and in 1847 an opera, 'Rubezahl,' both at Berlin. In 1849 he was chapel-master at Stettin, and conductor successively at the Königstadt Theatre in Berlin, at Dusseldorf, Cologne, and finally (1853) at the Kroll Theatre in Berlin. In 1855 his 'Musa der letzte Maurenfürst' was performed at Berlin. His other compositions include 5 symphonies, overtures, string quartets, dance-music for pianoforte and orchestra, and a quantity of Lieder. He died at Berlin, May 21, 1873 [App. p.597 "May 26"].
[ M. C. C. ]
CONRADI, Johann Georg, chapel-master at Oettingen in Bavaria towards the end of the 17th century, one of the earliest composers of German opera. He produced successfully at the Hamburg Theatre 'Ariadne,' 'Diogenes,' and 'Numa Pompilius' in 1691; 'Karl der Grosse' and 'Jerusalem' (1692); 'Sigismund,' 'Geiserich,' and 'Pygmalion' (1693).
[ M. C. C. ]
CONSECUTIVE, the term applied to intervals which recur between the same parts or voices, but more especially to such as are forbidden to do so, as consecutive fifths, which everybody perceives to be ugly; or consecutive octaves, which are only perceived to be objectionable in a combination of distinct parts.
It is held that consecutive fifths are objectionable because the parts move simultaneously in two different keys; hence when the effect of two keys is avoided they are admissible; as when the lower part progresses from tonic to dominant (a) (between the tenor and bass); or from tonic to subdominant (b) (between treble and alto).
Consecutive octaves are held to be objectionable because in music in parts which are clearly defined the balance is suddenly disturbed. For if three voices are singing together, each with a well defined part assigned to it, and two of them suddenly, without any ostensible reason, sing the same notes in two or three successive chords, not only is the harmony weakened by the loss of a part, but the succession of notes which they sing together is brought into unseasonable prominence. When it is intended to bring a melody or a phrase into prominence it is common to double it in octaves; but when this is done in music in definite parts it must be continued long enough for the intention to be perceived.
Some theorists add consecutive sevenths to the category of forbidden progressions, but there are so many to be found in the works of the greatest masters, and when they are harsh they are so obviously so, that the rule seems both doubtful and unnecessary.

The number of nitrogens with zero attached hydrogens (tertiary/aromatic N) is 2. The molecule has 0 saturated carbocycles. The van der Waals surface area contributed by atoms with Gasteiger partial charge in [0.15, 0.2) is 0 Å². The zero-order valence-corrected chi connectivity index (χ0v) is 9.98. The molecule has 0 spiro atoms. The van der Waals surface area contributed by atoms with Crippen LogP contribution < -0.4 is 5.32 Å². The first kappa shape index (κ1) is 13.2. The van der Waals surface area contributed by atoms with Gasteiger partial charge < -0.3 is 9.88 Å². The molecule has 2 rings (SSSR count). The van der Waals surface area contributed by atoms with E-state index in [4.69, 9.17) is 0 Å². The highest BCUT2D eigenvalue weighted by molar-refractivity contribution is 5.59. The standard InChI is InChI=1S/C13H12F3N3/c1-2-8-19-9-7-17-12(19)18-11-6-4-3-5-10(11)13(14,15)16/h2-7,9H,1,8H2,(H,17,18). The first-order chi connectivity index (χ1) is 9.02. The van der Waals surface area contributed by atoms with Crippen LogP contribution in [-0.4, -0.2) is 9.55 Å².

The forbidden consecutives are most objectionable in vocal music, or music for solo instruments in combination, such as quartets and quintets of strings, when each part stands out distinctly, and the relations of the parts are easily perceived. In pianoforte music and orchestral music the objectionable effect would be often lost in the mass of sound.
Instances of violations of the rule against consecutive fifths are to be found in the works of almost all the greatest composers. Sometimes it may have been an oversight, at others it may have been done on principle. Ries's well-known anecdote (Biog. Notizen, p. 87) referring to a passage in one of Beethoven's quartets, op. 18, may show either one or the other. Elsewhere Beethoven seems to have considered that it was better to violate such a rule or incur a considerable harshness than to change the order of a thoroughly established idea, because the alteration of the idea not only produces a sense of weakness, but is also much more disturbing aesthetically than the violation of a rule of harmony. Thus in the finale of his Sonata in A, op. 101, rather than alter his established idea (a), he allows the part below to make consecutive fifths with it ( * * ).
It was long considered, from the description of it which exists, that the supposed first form of harmony, which was called Diaphony, or Organum, consisted of continuous consecutive fifths, fourths, and octaves; but later investigations of the subject tend to show that the description has been misunderstood, and refers in reality to a repetition of phrases at the fifth above or the fourth below. [App. p.597 "The last sentence of the article is to be modified, since the 'later investigations' prove to be unreliable. There is ample evidence that the Organum was what it has been universally considered to be. [See Notation, ii. 469; Organum, etc.]"]
[ C. H. H. P. ]
CONSERVATOIRE DE MUSIQUE. A free school of music, established in Paris by the Convention Nationale, Aug. 3, 1795. Its first suggestion was due to a horn-player named Rodolphe, and the plan which he submitted to the minister Amelot in 1775 was carried into effect on Jan. 3, 1784, by Baron Breteuil, of Louis XVI's household, acting on the advice of Gossec. This Ecole royale de Chant, under Gossec's direction, was opened on April 1, 1784, in the Hotel des Menus-Plaisirs du Roi, then used by the Académie for its rehearsals. The first public concert was given April 18, 1786, and on the addition of a class for dramatic declamation in the following June it adopted the name of the Ecole royale de Chant et de Déclamation. The municipality engaged a band under Sarrette in 1790, and instituted on June 9, 1792, the Ecole gratuite de Musique de la Garde Nationale Parisienne, which did good service under Sarrette's skilful direction, and finally took the name of Institut National de Musique, Nov. 8, 1793. But the independent existence of both these schools came to an end on the formation, by government, of the Conservatoire de Musique